Throughout the year, Mack was always happy and ready to play the role of our family leprechaun. One year for Halloween she even dressed herself for the part. After school, she went into her bedroom to prepare for trick-or-treating, disappearing with a tub of holiday props I kept underneath my bed. When she emerged, she was wearing what I think is the best Halloween costume she ever had. It was so damn good, in fact, that I was not even mad that she had cut up a perfectly good shirt to make the vest. That night, she skipped and jigged through our neighborhood, collecting her candy and having a blast.

At Barrelhead, our favorite neighborhood bar and grill, where Kevin and I raised our girls on whole, deep-fried catfish and burgers and fries, there was a sign just inside the entrance that counted down the days until St. Patrick’s Day. The sign had chunky wood block numbers that sat in a frame, and the staff religiously updated the numbers each day. We ate at Barrelhead about once a week for something like fifteen years, and every time we entered the bar, Mack would go over to that countdown sign, turn around with a big grin, and shout “275 days until my birthday!” or whatever the magic number was that week. Mack never tired of this ritual; and I always laughed at her, so I guess I never tired of it either. Mack owned St. Patrick’s Day. It was uniquely hers. It was more than a birthday for her. It was a celebration of her Irish self, her inner child, and her devotion to all things silly.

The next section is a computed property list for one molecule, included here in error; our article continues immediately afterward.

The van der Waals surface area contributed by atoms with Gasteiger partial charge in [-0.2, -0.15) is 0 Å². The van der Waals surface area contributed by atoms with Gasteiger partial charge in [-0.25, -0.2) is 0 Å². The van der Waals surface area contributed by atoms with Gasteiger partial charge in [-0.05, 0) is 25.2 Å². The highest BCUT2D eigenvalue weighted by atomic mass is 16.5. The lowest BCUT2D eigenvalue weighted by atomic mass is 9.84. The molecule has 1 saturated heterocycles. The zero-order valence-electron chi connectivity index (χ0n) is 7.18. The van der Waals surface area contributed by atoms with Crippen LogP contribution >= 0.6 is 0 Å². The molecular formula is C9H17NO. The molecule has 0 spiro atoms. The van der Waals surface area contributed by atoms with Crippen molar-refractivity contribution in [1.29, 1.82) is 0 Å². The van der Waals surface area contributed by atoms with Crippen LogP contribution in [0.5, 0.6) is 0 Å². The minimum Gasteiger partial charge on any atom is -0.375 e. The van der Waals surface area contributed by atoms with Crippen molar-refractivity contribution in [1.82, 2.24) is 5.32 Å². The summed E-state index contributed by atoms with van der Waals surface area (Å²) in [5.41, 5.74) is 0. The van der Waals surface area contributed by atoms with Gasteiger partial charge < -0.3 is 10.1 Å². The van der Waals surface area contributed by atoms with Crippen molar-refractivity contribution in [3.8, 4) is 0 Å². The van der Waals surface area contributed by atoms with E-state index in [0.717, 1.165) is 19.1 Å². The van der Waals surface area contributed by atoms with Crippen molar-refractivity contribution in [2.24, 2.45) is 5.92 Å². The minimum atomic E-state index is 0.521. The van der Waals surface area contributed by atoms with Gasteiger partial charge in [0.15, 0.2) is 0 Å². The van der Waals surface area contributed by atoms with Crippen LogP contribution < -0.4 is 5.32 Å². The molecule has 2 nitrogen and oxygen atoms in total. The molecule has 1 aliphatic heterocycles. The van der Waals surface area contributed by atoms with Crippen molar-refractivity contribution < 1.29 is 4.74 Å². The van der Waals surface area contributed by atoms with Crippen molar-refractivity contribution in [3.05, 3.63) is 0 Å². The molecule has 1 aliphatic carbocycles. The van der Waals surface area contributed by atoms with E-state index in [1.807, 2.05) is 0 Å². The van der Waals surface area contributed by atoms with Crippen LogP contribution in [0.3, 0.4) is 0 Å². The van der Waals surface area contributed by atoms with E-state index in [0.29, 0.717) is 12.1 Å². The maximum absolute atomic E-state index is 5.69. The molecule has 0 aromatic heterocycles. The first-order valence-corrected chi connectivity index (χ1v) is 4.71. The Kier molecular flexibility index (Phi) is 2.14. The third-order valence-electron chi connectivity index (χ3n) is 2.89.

For everyone who knew her, St. Patrick’s Day became Mack’s day. Mack made sure of it; and everyone seemed willing to oblige her. I miss my leprechaun oh so very much. I miss her every…single…day. And my sorrow today, on this first birthday without her, is overwhelming. But I find some solace in knowing that for all of us who loved her so much, St. Patrick’s Day will always be Mack Day.